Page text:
By the 2015 city elections, if Deputy Police Chief and City Councilman Marty Bender decides to continue in public service, he will have to choose between his two jobs. A new law will prohibit him from serving as both a city employee and council member.
Allen County Councilman and Downtown Improvement District Director Bill Brown need not make such a choice. Though the DID receives $50,000 from the County Council, $150,000 from the City Council and nearly $300,000 from a special tax assessment on downtown businesses, no law bans him from the dual duties.
In 2011, Fort Wayne Community Schools board member Mark GiaQuinta was appointed to the Indiana Charter School Board. But later, state officials said he could not serve because of the Indiana Constitution’s ban on hold(ing) more than one lucrative office at the same time – despite the fact that the charter board position paid only $30 per meeting. Yet officials had no problem with Jamie Garwood’s service on the board – though she plays a major role with a local charter school that very board authorized.
Such is Indiana’s law on conflicts of interest, holding two government jobs and double dipping by government employees. The state’s legal approach is at best contradictory and confusing, and at worst – at least to a layperson – seemingly haphazard and nonsensical.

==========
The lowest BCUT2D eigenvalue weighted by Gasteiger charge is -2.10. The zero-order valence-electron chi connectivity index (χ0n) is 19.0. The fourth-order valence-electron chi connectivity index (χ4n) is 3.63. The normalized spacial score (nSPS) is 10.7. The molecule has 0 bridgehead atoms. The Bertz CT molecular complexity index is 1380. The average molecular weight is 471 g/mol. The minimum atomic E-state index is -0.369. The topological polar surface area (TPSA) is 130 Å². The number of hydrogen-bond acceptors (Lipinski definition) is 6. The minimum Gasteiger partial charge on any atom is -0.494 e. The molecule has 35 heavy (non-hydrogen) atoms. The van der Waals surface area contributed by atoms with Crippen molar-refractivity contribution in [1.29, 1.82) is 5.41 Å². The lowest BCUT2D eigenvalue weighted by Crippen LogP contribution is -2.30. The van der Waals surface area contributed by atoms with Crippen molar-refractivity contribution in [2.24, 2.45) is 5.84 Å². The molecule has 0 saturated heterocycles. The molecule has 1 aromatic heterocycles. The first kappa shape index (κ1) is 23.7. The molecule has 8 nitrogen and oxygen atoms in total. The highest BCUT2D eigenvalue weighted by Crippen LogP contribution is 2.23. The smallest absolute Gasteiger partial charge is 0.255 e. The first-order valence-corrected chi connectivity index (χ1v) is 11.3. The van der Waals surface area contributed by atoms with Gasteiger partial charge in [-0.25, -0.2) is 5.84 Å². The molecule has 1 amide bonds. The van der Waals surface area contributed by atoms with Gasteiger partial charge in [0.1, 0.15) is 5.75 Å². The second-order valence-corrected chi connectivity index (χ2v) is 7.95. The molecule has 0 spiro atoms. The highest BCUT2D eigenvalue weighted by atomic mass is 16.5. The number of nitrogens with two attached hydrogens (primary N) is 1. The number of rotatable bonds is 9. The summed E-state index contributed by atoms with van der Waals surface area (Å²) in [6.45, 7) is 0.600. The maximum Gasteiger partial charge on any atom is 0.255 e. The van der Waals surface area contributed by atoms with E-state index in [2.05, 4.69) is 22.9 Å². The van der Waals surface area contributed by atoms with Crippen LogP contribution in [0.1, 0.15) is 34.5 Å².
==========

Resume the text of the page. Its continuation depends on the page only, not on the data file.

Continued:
Federal, state differences
In 2004, after receiving a position as an attorney within the Social Security Administration’s local office, Margaret Ankenbruck had no choice but to resign her position on the County Council. Similarly, when Maria Parra landed a job with the Census Bureau in 2009, she had to resign as a Wayne Township Advisory Board member. Though the township and county offices they held were only part time, as federal employees they were required to follow the Hatch Act, a 1939 federal law that bans federal administrative employees from participating in partisan politics.
The official name of the law pretty much explains its purpose: An Act to Prevent Pernicious Political Activities. Though it has some exceptions, it generally covers all employees of the executive branch of the federal government – but not the legislative. That’s why state Sen. Carlin Yoder (state pay $63,302, including salary, per diem and expenses) can also serve as district director for U.S. Rep. Marlin Stutzman (federal pay: $58,448) .